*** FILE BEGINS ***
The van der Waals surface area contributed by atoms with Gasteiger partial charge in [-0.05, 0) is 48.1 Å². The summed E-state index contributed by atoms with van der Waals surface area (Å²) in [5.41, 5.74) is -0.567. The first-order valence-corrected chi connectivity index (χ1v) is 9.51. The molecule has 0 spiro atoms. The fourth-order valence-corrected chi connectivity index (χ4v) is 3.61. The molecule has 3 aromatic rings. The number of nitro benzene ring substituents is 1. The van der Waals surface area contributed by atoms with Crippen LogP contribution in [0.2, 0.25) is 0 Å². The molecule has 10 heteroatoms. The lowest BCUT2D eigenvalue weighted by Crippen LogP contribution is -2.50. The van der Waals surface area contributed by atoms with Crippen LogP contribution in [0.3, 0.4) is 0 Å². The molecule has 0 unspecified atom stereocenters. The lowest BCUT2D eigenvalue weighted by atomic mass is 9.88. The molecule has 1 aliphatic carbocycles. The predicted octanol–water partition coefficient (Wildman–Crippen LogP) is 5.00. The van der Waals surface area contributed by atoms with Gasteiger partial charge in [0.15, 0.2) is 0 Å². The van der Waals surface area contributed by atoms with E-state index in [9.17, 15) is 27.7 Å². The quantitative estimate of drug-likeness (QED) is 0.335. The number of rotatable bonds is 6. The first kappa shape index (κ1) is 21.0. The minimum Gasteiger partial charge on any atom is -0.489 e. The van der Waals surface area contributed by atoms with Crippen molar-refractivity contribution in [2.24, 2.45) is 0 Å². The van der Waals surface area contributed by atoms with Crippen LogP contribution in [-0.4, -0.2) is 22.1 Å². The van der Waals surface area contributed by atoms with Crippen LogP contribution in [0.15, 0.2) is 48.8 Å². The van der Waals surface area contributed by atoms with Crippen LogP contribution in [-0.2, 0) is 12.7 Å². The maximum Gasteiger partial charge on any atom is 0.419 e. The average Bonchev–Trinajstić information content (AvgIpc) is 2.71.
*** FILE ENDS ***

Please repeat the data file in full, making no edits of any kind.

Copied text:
The van der Waals surface area contributed by atoms with Gasteiger partial charge in [-0.05, 0) is 48.1 Å². The summed E-state index contributed by atoms with van der Waals surface area (Å²) in [5.41, 5.74) is -0.567. The first-order valence-corrected chi connectivity index (χ1v) is 9.51. The molecule has 0 spiro atoms. The fourth-order valence-corrected chi connectivity index (χ4v) is 3.61. The molecule has 3 aromatic rings. The number of nitro benzene ring substituents is 1. The van der Waals surface area contributed by atoms with Crippen LogP contribution in [0.2, 0.25) is 0 Å². The molecule has 10 heteroatoms. The lowest BCUT2D eigenvalue weighted by Crippen LogP contribution is -2.50. The van der Waals surface area contributed by atoms with Crippen LogP contribution in [0.3, 0.4) is 0 Å². The molecule has 0 unspecified atom stereocenters. The lowest BCUT2D eigenvalue weighted by atomic mass is 9.88. The molecule has 1 aliphatic carbocycles. The predicted octanol–water partition coefficient (Wildman–Crippen LogP) is 5.00. The van der Waals surface area contributed by atoms with Gasteiger partial charge in [0.15, 0.2) is 0 Å². The van der Waals surface area contributed by atoms with E-state index in [9.17, 15) is 27.7 Å². The quantitative estimate of drug-likeness (QED) is 0.335. The number of rotatable bonds is 6. The first kappa shape index (κ1) is 21.0. The minimum Gasteiger partial charge on any atom is -0.489 e. The van der Waals surface area contributed by atoms with Crippen molar-refractivity contribution in [2.24, 2.45) is 0 Å². The van der Waals surface area contributed by atoms with Crippen LogP contribution in [-0.4, -0.2) is 22.1 Å². The van der Waals surface area contributed by atoms with Crippen LogP contribution in [0.15, 0.2) is 48.8 Å². The van der Waals surface area contributed by atoms with Crippen LogP contribution in [-0.2, 0) is 12.7 Å². The maximum Gasteiger partial charge on any atom is 0.419 e. The average Bonchev–Trinajstić information content (AvgIpc) is 2.71.